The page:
Robert Hamilton: the Last Paintings




Robert Hamilton, Nine Giraffes, 2003, 24" x 24"

Collection of David and Karen Estey

Robert Hamilton: The Last Paintings

May 28 - July 10 2011

Center for Maine Contemporary Art (

In the final three years of his long painting career, while suffering from severe macular degeneration, artist Robert Hamilton (1916-2004) created a series of poignant, colorful small-scale paintings that are a testament to his ever-inventive imagination and zest for life. The artist's inner eye, shaped by a lifetime of seeing, and an acknowledgement of the physical limitations of his vision, inform the imagery in these captivating paintings, many of which have never before been exhibited. A highly esteemed teacher and mentor, Hamilton taught at the Rhode Island School of Design for 34 years, where his students included Yvonne Jacquette, George Lloyd, Richard Merkin, Eric Hopkins, and David Estey. In 1981, he retired to Port Clyde, Maine, where -- inspired by jazz and the art of Max Beckman, El Greco, and Velasquez -- he painted nearly every day until his death, creating a remarkable body of idiosyncratic work.

Suzette McAvoy, curator


Maine Sunday Telegram
June 12, 2011

Robert Hamilton's Primal Colors

The agitation in the work of the late Robert Hamilton (1916-2004) is of a different stripe. In its exhibition "The Last Paintings," the Center for Maine Contemporary Art offers Hamilton's final and most dream-laden work.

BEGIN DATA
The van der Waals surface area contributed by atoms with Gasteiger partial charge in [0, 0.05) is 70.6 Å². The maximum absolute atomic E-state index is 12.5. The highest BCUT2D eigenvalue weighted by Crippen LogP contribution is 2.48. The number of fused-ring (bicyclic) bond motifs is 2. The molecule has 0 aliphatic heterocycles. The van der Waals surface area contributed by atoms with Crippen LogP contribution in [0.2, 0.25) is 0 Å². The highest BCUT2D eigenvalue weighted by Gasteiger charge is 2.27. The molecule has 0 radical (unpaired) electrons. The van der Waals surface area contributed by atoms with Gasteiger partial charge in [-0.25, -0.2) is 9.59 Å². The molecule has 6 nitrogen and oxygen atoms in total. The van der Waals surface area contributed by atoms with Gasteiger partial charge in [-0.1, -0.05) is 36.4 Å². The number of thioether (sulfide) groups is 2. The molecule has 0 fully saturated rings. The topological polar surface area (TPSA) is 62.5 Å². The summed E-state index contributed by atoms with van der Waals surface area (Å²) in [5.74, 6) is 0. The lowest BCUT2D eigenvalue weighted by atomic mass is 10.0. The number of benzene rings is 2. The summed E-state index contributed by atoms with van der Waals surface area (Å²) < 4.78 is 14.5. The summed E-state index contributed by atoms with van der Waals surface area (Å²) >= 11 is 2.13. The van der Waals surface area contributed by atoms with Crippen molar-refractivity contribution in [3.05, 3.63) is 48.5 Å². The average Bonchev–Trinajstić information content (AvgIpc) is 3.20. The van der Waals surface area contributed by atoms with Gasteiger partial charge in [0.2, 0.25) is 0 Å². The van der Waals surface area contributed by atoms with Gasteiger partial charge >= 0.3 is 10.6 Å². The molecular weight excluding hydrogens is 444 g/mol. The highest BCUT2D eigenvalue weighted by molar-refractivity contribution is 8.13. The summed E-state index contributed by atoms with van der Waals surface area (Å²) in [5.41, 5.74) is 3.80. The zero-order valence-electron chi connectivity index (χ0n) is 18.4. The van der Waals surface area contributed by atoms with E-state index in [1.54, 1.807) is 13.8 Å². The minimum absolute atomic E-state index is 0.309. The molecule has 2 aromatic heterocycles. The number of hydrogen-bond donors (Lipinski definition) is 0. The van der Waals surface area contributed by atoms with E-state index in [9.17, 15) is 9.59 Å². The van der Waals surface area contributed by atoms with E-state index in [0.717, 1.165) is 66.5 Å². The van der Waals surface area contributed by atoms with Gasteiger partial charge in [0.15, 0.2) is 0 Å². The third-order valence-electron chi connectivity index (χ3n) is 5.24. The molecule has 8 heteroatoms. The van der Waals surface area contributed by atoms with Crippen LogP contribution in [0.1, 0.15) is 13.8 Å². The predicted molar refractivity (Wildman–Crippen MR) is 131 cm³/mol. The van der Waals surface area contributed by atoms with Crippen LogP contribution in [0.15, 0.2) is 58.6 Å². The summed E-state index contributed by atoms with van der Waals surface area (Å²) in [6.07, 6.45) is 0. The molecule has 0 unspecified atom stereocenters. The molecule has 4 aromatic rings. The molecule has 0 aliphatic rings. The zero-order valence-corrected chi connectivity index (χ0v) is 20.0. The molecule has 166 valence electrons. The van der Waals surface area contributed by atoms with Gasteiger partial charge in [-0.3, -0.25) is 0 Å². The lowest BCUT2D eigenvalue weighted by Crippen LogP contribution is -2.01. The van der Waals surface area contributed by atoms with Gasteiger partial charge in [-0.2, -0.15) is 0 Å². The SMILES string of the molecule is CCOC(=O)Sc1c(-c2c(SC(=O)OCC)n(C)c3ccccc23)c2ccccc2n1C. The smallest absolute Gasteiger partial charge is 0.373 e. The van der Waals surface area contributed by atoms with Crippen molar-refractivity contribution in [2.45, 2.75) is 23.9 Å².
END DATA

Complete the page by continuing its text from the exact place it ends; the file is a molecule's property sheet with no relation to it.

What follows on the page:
Although I think of myself as familiar with his paintings, I was unprepared for the richness of this exhibition. I use that term in connection with the work itself, for while the show is quite small, the painter offers us references to his fantasies with such generosity that they warm the cockles of your heart.

Much of this is drenched in out-of-the-can primal color. Hamilton's colors set the universe of his dreams ablaze. The contrast between their ferocity and the painter's account of romantic voyages, imagined but never taken, give his paintings eternal buoyancy. His dreams will ever float on their energies.

The work at CMCA is not a complete account of Hamilton, but it does hint at the essential character of his art. Hamilton sustained his work on the boundaries – the edges – of the unconscious. His dreams, the scramblings of his memory, his fantasies about other places and the slow urgency to reach them combine to convince us that a world of the imagination exists. I somehow think that he believed that it did.

There is too much in this show and in his work in general that is concerned with travel for there to be no destination. Under these circumstances, imagination itself can be the destination. To journey to a realm created by one's own vision justifies the cost of the ticket. Hamilton took repeated trips to that realm.

In doing so he rowed up the Nile, was a passenger in spooky railroad carriages, hitched rides with the circus and often belted along in his old World War II P-47 Thunderbolt. The plane did not have the rapid grace of a British Spitfire, but what's the hurry? The realm of dreams is perennial; it will wait until you get there.

If you have a taste for history and other enchanted worlds, think Henri Rousseau and his "The Dream" idyll. The nude in it floats just as does Hamilton's plane in his own arms in "Same Old Dream." Time in each is suspended on the edge of the unconscious.

Philip Isaacson of Lewiston has been writing about the arts for the Maine Sunday Telegram for 46 years. He can be contacted at: This e-mail address is being protected from spambots. You need JavaScript enabled to view it